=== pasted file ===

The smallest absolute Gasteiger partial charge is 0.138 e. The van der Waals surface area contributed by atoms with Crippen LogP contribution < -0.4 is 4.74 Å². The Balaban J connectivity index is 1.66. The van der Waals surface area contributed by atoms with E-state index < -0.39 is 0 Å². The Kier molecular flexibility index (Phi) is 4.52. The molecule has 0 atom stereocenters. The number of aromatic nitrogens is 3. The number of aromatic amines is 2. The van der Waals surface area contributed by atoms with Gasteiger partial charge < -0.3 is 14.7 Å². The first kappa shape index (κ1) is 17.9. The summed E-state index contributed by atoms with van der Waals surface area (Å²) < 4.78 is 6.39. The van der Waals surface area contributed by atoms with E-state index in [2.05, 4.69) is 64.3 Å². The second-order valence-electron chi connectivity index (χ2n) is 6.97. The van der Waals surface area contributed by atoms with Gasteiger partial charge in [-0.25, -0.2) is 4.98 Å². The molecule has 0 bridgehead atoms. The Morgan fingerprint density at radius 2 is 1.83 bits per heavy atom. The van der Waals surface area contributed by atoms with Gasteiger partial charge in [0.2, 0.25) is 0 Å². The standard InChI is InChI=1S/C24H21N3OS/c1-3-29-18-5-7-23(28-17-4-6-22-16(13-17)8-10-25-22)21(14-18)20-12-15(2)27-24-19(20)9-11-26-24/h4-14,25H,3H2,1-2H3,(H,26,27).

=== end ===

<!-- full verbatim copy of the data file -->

The smallest absolute Gasteiger partial charge is 0.138 e. The van der Waals surface area contributed by atoms with Crippen LogP contribution < -0.4 is 4.74 Å². The Balaban J connectivity index is 1.66. The van der Waals surface area contributed by atoms with E-state index < -0.39 is 0 Å². The Kier molecular flexibility index (Phi) is 4.52. The molecule has 0 atom stereocenters. The number of aromatic nitrogens is 3. The number of aromatic amines is 2. The van der Waals surface area contributed by atoms with Gasteiger partial charge < -0.3 is 14.7 Å². The first kappa shape index (κ1) is 17.9. The summed E-state index contributed by atoms with van der Waals surface area (Å²) < 4.78 is 6.39. The van der Waals surface area contributed by atoms with E-state index in [2.05, 4.69) is 64.3 Å². The second-order valence-electron chi connectivity index (χ2n) is 6.97. The van der Waals surface area contributed by atoms with Gasteiger partial charge in [-0.25, -0.2) is 4.98 Å². The molecule has 0 bridgehead atoms. The Morgan fingerprint density at radius 2 is 1.83 bits per heavy atom. The van der Waals surface area contributed by atoms with Gasteiger partial charge in [0.2, 0.25) is 0 Å². The standard InChI is InChI=1S/C24H21N3OS/c1-3-29-18-5-7-23(28-17-4-6-22-16(13-17)8-10-25-22)21(14-18)20-12-15(2)27-24-19(20)9-11-26-24/h4-14,25H,3H2,1-2H3,(H,26,27).